History of Kadimah

The “Kadimah” was founded on the 26th December 1911 and was first located at 59 Bourke Street, just down from the Victorian Parliament in central Melbourne.* The founders were predominantly recently arrived immigrants, Jews from Eastern Europe and Russia, and the inaugural “Kadimah” Committee and its first 80 members led by President Yehushe Rochlin chose to launch this secular, cultural initiative “davke” on Boxing Day.  This fact perhaps illustrates both their confidence in and deference to the “arumike svive”/“environment”.  It was after all, 60 years prior to the launch of “Multiculturalism” as a national cultural policy.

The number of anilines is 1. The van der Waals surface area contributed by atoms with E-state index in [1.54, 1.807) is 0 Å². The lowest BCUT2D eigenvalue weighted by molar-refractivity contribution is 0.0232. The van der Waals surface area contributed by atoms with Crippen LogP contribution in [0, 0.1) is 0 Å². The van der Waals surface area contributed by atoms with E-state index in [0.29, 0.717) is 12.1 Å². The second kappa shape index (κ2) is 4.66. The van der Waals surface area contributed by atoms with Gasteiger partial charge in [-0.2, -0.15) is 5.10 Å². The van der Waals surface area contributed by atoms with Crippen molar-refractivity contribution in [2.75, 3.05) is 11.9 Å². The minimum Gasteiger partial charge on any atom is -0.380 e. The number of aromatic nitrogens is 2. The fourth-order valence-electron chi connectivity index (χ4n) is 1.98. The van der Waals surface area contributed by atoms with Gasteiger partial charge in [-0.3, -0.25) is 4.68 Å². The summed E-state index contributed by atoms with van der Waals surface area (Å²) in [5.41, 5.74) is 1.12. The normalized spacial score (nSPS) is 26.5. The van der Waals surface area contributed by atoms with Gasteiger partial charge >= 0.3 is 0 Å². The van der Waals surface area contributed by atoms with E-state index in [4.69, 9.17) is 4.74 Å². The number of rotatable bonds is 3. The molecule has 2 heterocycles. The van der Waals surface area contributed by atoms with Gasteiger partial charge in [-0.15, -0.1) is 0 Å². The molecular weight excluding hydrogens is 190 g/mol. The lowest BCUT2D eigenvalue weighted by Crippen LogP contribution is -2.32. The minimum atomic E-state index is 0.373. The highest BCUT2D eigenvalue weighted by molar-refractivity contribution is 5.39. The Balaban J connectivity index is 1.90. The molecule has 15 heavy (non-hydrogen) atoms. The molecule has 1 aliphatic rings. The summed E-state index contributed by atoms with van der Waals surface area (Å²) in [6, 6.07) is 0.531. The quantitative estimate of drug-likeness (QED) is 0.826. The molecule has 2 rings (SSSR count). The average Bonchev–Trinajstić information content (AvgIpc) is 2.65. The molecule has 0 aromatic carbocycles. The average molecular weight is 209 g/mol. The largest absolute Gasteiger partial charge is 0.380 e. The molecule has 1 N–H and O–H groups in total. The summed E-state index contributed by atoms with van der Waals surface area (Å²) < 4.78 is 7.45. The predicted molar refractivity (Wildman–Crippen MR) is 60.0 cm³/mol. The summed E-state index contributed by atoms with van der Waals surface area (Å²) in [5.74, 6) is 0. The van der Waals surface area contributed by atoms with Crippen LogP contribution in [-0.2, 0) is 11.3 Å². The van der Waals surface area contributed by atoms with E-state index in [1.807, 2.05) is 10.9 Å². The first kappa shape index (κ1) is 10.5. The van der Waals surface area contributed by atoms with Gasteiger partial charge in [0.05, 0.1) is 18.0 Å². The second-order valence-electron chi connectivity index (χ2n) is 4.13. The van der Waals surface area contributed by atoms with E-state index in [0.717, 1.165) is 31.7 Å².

The five and a half thousand or so Jews, of predominantly Anglo-Germanic background, who lived in Melbourne at the time of the founding of the “Kadimah”, were hardly welcoming of their new brethren from overseas.  After all, most of these “Folks Yidn”, folk Jews, were escaping the turmoil of the “old world” and the failed revolution of 1905.  As “latest arrivals” they threatened and embarrassed the previously settled and more established “Melburnians of Hebraic persuasion”.  Right from the start of the founding of the “Kadimah”, the disparate member factions began wrangling over languages and character of the new institution.  English and Hebrew were at first the preferred languages of the majority of members and Yiddish was still looked down upon by many.  And so, it was not surprising that the Hebraic-Yiddish name “Kadimah” (”Progress-Forward”) was chosen by the founding committee.